White Room: Malcolm MooneyFebruary 5–March 5, 2011
White Columns is proud to present a rare solo exhibition by Malcolm Mooney, an artist, poet, and musician currently based in Calgary, Canada and New York. This is White Columns third collaboration with Mooney following on from our 2007 presentation of his illustrated poetry in our Bulletin Board, and his 2008 musical performance as a part of Fia Backstrom’s project ‘That social space between speaking and meaning.’
In a statement relating to his current project Mooney has said:
“Mel Edwards, Frank Gehry and John Chamberlain are major influences for this exhibition. Mel Edwards exhibited Lynch Fragment as part of a solo exhibition entitled ‘Melvin Edwards Sculpture: A Thirty-Year Retrospective 1963-1993’, at Neuberger Museum of Art, State University of New York at Purchase, New York. In 1962, years before this show had opened, I was attending Boston University in The School of Fine and Applied Arts. Lloyd Lillie, my sculpture teacher was demonstrating the art of creating reliefs with clay and making plaster molds to capture the initial structure. Over the years I would see relief works by artists in metal, ceramic, and stone — and although, with my father, I had visited MoMA’s courtyard and saw the large reliefs by Matisse, none were as impressive and satisfying as Mel Edwards Lynch Fragments. Much later, a film on Frank Gehry showing a very improvised approach to designing architecture brought me around to Matisse’s sculptural reliefs again and his approach to abstraction and the figure. John Chamberlain’s crushed car sculptures are also fragments, like Lynch Fragments they are a part of the landscape and American history. The cardboard bales are a direct result of my looking at these objects as part of a familiar vernacular. The inspirational thought brought about by Edward’s reliefs, Lynch Fragments, Gehry’s improvised method of designing architecture, and the fragments of automobile parts formed, by Chamberlain, into a sculptural composition, moving abstract painting into three dimensional sculpture, led me to the paper sculptures as abstract reliefs.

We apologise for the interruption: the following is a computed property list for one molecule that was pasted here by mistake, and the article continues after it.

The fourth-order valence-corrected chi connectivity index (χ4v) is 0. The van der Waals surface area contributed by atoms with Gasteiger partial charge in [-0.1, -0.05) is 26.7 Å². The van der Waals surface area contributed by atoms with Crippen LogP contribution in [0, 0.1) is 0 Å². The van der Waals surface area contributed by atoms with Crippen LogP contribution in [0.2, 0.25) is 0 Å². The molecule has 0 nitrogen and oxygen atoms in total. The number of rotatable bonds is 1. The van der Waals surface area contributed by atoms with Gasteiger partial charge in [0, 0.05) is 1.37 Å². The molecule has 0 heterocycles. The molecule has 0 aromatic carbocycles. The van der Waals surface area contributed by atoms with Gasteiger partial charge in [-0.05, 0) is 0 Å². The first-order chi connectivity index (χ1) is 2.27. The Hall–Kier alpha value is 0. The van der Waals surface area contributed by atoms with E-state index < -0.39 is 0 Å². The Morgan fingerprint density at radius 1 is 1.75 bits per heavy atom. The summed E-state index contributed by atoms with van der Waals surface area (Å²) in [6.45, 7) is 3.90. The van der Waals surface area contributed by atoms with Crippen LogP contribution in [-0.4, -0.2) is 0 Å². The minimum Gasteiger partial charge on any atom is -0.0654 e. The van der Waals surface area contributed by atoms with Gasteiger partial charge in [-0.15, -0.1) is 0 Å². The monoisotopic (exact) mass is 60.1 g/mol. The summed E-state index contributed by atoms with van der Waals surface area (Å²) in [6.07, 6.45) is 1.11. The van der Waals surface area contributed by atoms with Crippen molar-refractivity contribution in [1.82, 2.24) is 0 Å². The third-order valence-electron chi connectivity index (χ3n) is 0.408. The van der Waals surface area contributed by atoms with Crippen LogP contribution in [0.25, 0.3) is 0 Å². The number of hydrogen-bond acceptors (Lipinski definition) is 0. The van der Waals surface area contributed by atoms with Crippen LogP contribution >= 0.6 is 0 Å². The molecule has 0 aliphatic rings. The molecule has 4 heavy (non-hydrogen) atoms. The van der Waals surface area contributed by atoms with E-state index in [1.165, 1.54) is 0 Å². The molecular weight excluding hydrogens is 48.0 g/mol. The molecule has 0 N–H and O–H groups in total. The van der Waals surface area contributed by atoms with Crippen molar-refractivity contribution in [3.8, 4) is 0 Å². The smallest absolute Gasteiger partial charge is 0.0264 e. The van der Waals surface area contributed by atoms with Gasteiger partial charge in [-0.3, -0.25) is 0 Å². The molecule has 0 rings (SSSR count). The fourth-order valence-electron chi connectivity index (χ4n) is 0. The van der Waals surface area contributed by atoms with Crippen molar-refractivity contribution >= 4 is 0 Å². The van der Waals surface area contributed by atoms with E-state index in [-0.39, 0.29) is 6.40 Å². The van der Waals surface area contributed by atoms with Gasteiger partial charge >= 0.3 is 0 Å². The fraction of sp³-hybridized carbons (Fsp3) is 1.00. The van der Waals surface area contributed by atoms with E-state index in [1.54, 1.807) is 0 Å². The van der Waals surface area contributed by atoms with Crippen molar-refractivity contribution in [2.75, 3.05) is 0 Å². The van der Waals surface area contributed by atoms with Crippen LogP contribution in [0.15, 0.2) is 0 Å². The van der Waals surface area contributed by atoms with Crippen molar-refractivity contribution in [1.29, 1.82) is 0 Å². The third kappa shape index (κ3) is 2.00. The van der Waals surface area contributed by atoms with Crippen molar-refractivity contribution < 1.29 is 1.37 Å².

With the continuation of a line of art history, and the addition of my story, this show is a tribute to Edwards, Gehry and Chamberlain.
Malcolm said: “This show is dedicated to me!”
Malcolm Mooney is an artist, poet, and musician, and one of the most celebrated figures in contemporary music circles. He was the original vocalist with the seminal late-1960s/1970s German rock band CAN. Speaking of Mooney’s contribution to Can’s development founding-member Holger Czukay has said: “Can wasn’t sure which way to go musically until Malcolm Mooney jumped up to the microphone one day and pushed us into A RHYTHM.” Can’s rhythmical legacy can be traced through virtually all subsequent developments in contemporary music (and beyond), from post-punk experimentation of the late 1970s to today’s post-disco scenes. Mooney’s recordings with Can remain among the most influential of the past forty years. Mooney appears on Can’s first two albums ‘Monster Movie’ (1969) and ‘Soundtracks’ (1970). He left the band in 1970, returning to the United States to focus on his own artistic development. In 1986 Mooney rejoined Can to record the reunion album ‘Rite Time.’ Since then Mooney has continued to make art, write, and work on musical projects including 1998’s ‘Malcolm Mooney & The Tenth Planet,’ amongst others. Malcolm Mooney has performed and exhibited his art work extensively over the past twenty years. He received an MFA from California State University in 1987, and a BFA from Boston University’s School of Fine Arts and Applied Arts in 1979.